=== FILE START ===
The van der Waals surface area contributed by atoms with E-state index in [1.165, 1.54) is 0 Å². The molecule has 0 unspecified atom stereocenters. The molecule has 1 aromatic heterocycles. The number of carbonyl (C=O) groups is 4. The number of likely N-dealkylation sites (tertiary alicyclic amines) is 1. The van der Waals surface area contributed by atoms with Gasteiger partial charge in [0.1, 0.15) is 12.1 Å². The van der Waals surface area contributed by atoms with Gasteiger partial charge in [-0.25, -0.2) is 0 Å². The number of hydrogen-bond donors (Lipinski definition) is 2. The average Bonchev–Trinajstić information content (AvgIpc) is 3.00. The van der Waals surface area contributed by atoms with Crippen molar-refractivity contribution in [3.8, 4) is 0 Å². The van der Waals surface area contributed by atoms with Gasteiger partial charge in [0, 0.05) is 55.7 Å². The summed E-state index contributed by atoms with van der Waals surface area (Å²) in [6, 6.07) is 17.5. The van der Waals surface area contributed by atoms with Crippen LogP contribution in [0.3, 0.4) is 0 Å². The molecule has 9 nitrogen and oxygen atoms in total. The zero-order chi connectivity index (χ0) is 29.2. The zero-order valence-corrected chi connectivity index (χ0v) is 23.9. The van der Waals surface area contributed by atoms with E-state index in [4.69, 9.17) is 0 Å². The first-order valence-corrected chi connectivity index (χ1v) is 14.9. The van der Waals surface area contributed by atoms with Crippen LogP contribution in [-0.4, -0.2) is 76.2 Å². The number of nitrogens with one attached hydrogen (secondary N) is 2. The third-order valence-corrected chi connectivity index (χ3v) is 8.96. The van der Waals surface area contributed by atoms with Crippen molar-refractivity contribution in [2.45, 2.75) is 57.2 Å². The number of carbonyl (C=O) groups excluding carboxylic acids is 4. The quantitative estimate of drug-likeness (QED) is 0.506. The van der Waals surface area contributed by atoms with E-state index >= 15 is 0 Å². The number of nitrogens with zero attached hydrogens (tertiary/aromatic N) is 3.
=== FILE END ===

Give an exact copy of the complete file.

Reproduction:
The van der Waals surface area contributed by atoms with E-state index in [1.165, 1.54) is 0 Å². The molecule has 0 unspecified atom stereocenters. The molecule has 1 aromatic heterocycles. The number of carbonyl (C=O) groups is 4. The number of likely N-dealkylation sites (tertiary alicyclic amines) is 1. The van der Waals surface area contributed by atoms with Gasteiger partial charge in [0.1, 0.15) is 12.1 Å². The van der Waals surface area contributed by atoms with Gasteiger partial charge in [-0.25, -0.2) is 0 Å². The number of hydrogen-bond donors (Lipinski definition) is 2. The average Bonchev–Trinajstić information content (AvgIpc) is 3.00. The van der Waals surface area contributed by atoms with Crippen molar-refractivity contribution in [3.8, 4) is 0 Å². The van der Waals surface area contributed by atoms with Gasteiger partial charge in [0, 0.05) is 55.7 Å². The summed E-state index contributed by atoms with van der Waals surface area (Å²) in [6, 6.07) is 17.5. The van der Waals surface area contributed by atoms with Crippen LogP contribution in [0.3, 0.4) is 0 Å². The molecule has 9 nitrogen and oxygen atoms in total. The zero-order chi connectivity index (χ0) is 29.2. The zero-order valence-corrected chi connectivity index (χ0v) is 23.9. The van der Waals surface area contributed by atoms with E-state index in [4.69, 9.17) is 0 Å². The first-order valence-corrected chi connectivity index (χ1v) is 14.9. The van der Waals surface area contributed by atoms with Crippen LogP contribution in [-0.4, -0.2) is 76.2 Å². The number of nitrogens with one attached hydrogen (secondary N) is 2. The third-order valence-corrected chi connectivity index (χ3v) is 8.96. The van der Waals surface area contributed by atoms with Crippen molar-refractivity contribution in [2.45, 2.75) is 57.2 Å². The number of carbonyl (C=O) groups excluding carboxylic acids is 4. The quantitative estimate of drug-likeness (QED) is 0.506. The van der Waals surface area contributed by atoms with E-state index >= 15 is 0 Å². The number of nitrogens with zero attached hydrogens (tertiary/aromatic N) is 3.